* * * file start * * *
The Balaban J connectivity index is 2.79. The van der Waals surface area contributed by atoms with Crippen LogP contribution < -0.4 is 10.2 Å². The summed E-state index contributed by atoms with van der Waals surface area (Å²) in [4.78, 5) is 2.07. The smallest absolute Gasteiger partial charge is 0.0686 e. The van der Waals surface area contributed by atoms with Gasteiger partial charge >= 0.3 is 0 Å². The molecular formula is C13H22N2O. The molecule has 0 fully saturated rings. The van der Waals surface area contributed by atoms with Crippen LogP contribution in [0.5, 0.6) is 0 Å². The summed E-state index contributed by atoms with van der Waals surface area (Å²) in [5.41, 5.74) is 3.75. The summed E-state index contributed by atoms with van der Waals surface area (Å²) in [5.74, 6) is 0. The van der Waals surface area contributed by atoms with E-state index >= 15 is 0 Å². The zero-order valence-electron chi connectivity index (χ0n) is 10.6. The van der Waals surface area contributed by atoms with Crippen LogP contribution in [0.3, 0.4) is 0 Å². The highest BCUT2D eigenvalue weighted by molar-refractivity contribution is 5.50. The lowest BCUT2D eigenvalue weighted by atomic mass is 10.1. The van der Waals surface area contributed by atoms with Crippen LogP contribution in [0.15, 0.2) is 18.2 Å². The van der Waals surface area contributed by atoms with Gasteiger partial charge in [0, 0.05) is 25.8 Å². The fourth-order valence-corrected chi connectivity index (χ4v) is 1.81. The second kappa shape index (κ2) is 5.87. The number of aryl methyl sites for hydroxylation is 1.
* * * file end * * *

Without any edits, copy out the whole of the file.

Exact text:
The Balaban J connectivity index is 2.79. The van der Waals surface area contributed by atoms with Crippen LogP contribution < -0.4 is 10.2 Å². The summed E-state index contributed by atoms with van der Waals surface area (Å²) in [4.78, 5) is 2.07. The smallest absolute Gasteiger partial charge is 0.0686 e. The van der Waals surface area contributed by atoms with Gasteiger partial charge >= 0.3 is 0 Å². The molecular formula is C13H22N2O. The molecule has 0 fully saturated rings. The van der Waals surface area contributed by atoms with Crippen LogP contribution in [0.5, 0.6) is 0 Å². The summed E-state index contributed by atoms with van der Waals surface area (Å²) in [5.41, 5.74) is 3.75. The summed E-state index contributed by atoms with van der Waals surface area (Å²) in [5.74, 6) is 0. The van der Waals surface area contributed by atoms with E-state index >= 15 is 0 Å². The zero-order valence-electron chi connectivity index (χ0n) is 10.6. The van der Waals surface area contributed by atoms with Crippen LogP contribution in [0.3, 0.4) is 0 Å². The highest BCUT2D eigenvalue weighted by molar-refractivity contribution is 5.50. The lowest BCUT2D eigenvalue weighted by atomic mass is 10.1. The van der Waals surface area contributed by atoms with Crippen LogP contribution in [0.15, 0.2) is 18.2 Å². The van der Waals surface area contributed by atoms with Gasteiger partial charge in [0, 0.05) is 25.8 Å². The fourth-order valence-corrected chi connectivity index (χ4v) is 1.81. The second kappa shape index (κ2) is 5.87. The number of aryl methyl sites for hydroxylation is 1.